Mario Lemieux and other members of the Penguins' ownership group met with Kansas City officials on Wednesday, increasing speculation that the team might leave Pittsburgh.
Michael Roth, a spokesman for Los Angeles-based Anschutz Entertainment Group, which will operate the new Sprint Center, issued a statement Wednesday confirming that meetings were scheduled with the ownership group of the Pittsburgh Penguins and his organization.
Company officials declined to comment further, but a news conference was planned for Thursday in Kansas City.
The team's future became unclear last month after its sale to Canadian billionaire Jim Balsillie fell through and the state Gaming Control Board denied Isle of Capri Casino a slots licence.
Isle of Capri had promised to build a US$290 million arena for the Penguins if its bid was approved.
Lemieux said the team, which had been up for sale, was taken off the market following the failed Isle of Capri bid. He and partner Ron Burkle said they would begin considering relocation offers from cities outside of Pennsylvania.
"We are meeting with officials in Kansas City today as part of our effort to explore all of our options regarding a new arena," Lemieux said in a statement. "We have heard many great things about their new building, which is scheduled to open in time for the start of the 2007-08 NHL season."
Pittsburgh plays in the 45-year-old Mellon Arena, the NHL's oldest venue, and would have to stay there for several more years even if a new arena deal in Pittsburgh could be reached. The franchise's current lease expires in June.
The $276 million Sprint Center is under construction and set to open in the fall. The facility, which will seat about 18,000, is searching for an anchor tenant but has already sold out its 72 luxury suites. The arena is a public-private partnership between the city and Anschutz Entertainment Group, which also manages the NHL's Kings and STAPLES Center.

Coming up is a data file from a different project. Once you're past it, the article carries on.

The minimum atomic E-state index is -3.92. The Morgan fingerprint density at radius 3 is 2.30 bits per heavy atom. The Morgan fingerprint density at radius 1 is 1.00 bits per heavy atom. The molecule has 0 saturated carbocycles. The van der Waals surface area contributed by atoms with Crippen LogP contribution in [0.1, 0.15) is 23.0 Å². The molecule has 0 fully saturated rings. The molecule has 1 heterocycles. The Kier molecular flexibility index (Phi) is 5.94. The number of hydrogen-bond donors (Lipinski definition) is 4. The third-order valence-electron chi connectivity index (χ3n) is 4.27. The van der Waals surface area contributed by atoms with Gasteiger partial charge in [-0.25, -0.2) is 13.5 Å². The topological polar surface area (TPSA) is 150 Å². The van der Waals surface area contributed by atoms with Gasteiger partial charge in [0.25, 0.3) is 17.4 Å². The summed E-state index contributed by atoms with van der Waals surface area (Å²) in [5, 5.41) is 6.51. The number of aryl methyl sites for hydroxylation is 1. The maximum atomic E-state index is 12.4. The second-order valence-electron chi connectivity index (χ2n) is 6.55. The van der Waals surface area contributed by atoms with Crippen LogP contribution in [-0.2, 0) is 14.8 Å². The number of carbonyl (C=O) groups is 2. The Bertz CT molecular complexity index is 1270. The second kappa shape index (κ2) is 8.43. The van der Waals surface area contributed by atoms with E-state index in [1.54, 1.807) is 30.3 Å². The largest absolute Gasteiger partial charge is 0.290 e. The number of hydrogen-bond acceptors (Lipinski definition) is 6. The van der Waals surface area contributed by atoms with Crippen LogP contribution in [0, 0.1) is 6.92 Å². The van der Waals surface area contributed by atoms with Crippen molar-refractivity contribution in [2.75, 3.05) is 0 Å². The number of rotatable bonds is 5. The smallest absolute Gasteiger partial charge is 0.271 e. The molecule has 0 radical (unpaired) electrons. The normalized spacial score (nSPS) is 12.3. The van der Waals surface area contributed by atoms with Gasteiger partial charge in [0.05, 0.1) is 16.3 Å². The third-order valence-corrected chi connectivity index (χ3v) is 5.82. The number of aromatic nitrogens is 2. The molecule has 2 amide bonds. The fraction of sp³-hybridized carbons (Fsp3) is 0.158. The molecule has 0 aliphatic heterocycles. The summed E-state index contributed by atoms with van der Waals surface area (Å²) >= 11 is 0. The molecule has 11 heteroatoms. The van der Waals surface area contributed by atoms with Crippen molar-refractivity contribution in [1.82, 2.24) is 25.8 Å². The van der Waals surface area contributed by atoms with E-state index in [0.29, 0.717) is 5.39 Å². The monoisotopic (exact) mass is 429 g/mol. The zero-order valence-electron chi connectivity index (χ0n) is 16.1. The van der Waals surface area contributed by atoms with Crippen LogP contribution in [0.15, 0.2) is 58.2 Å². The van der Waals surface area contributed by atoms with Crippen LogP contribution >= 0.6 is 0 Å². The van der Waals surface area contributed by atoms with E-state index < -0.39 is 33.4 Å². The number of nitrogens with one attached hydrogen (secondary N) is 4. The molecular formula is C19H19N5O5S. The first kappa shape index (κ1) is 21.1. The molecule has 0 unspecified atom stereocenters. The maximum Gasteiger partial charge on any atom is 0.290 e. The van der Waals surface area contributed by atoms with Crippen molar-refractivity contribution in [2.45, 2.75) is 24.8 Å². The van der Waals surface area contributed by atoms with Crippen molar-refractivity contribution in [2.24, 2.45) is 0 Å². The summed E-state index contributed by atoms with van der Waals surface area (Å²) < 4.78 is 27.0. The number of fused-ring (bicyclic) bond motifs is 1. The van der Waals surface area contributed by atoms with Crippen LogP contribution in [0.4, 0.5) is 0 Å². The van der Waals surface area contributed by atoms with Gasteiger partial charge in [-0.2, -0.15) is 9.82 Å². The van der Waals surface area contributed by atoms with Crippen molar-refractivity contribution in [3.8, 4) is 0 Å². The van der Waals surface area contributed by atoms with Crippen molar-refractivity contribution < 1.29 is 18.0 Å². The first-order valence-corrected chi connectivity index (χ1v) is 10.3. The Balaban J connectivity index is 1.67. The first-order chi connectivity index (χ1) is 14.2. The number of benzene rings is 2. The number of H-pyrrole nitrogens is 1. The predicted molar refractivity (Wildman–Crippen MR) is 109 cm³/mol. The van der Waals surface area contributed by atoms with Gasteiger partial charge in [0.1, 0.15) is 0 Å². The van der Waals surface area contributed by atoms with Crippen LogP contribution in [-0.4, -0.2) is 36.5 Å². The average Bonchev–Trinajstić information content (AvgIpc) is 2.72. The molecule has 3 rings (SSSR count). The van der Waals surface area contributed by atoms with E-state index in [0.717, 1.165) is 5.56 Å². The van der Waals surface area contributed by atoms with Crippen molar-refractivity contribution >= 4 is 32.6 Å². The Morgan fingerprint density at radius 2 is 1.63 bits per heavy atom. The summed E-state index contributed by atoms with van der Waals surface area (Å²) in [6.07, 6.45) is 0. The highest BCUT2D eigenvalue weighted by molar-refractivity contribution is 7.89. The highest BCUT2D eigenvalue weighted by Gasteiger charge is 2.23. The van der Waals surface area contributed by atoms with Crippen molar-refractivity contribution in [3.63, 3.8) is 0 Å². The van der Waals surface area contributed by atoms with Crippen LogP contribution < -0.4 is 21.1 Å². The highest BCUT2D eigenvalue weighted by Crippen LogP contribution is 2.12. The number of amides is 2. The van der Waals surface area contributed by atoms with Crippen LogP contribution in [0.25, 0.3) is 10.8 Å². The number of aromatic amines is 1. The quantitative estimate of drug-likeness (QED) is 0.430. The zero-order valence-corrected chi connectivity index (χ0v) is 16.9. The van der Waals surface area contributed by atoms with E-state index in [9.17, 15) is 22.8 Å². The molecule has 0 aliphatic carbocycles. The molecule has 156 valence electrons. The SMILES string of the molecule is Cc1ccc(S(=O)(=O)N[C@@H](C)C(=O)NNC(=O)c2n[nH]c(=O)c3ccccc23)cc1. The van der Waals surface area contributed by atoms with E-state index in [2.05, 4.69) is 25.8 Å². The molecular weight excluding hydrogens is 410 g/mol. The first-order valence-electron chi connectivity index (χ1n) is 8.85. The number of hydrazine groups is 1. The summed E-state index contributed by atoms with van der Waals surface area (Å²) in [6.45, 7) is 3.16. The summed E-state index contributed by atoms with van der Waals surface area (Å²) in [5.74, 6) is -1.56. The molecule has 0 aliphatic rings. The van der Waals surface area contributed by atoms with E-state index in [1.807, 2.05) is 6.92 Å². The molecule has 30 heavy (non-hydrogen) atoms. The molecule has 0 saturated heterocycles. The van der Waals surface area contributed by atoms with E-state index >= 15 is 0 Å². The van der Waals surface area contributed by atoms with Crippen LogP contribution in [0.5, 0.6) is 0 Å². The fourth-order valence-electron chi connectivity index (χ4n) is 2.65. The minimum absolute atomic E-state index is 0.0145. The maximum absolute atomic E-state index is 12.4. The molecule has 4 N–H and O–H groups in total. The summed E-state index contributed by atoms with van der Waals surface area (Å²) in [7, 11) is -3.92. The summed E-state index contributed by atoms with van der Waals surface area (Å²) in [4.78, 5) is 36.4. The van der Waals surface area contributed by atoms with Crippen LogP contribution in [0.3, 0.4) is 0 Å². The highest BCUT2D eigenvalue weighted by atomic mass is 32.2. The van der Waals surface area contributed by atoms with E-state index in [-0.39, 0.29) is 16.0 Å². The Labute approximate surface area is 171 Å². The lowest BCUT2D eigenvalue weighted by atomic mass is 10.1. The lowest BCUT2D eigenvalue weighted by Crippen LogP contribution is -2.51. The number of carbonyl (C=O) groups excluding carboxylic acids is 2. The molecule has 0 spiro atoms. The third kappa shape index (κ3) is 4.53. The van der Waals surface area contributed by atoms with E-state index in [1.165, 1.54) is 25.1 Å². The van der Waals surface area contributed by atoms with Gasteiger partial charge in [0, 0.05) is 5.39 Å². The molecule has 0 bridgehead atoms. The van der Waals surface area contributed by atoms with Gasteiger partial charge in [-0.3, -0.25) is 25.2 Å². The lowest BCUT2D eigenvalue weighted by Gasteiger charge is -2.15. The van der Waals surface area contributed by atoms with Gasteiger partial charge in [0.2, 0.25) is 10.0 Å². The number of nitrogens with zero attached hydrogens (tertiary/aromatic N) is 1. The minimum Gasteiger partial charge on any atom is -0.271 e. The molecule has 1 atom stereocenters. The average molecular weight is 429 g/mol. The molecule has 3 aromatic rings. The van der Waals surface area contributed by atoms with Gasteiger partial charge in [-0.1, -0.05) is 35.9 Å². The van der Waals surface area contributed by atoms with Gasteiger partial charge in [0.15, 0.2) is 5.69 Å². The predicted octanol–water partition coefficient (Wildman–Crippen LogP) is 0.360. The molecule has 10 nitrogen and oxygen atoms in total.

A deal to bring the team to Kansas City would almost certainly involve venture capitalist William (Boots) Del Biaggio III, who has a contract to own any NHL team based at the Sprint Center. Del Biaggio is a limited partner of the San Jose Sharks and part owner with Lemieux of the United States Hockey League's Omaha Lancers. He nearly bought the Penguins in 2005.
Messages left with Del Biaggio's office in Menlo Park, Calif., were not immediately returned.
Kansas City is believed to be the first city to extend an invitation for a visit to Lemieux and the Penguins' ownership team. Other cities that have expressed interest in the Penguins are Houston; Winnipeg; Portland, Ore.; and possibly Oklahoma City.
Lemieux and Burkle were scheduled to meet late Thursday with Pennsylvania Gov. Ed Rendell, Allegheny County Chief Executive Dan Onorato and Pittsburgh Mayor Luke Ravenstahl.
The sides will likely discuss an improved Plan B agreement, which involves Detroit-based gambling company owner Dan Barden.
It was Barden's Majestic Star Casino that beat out Isle of Capri for the Pittsburgh's only slot machine parlour licence. The Barden group has pledged $7.5 million a year for 30 years to help fund a new arena. The state would also pay $7 million and the franchise would be responsible for 20 per cent of the cost.
Kansas City failed in its only attempt to support an NHL franchise.
The Scouts started strong in 1974, drawing about 15,000 fans to their first game. But the team was plagued by mismanagement and was grossly under-financed. Average attendance fell to about 7,300 within a year.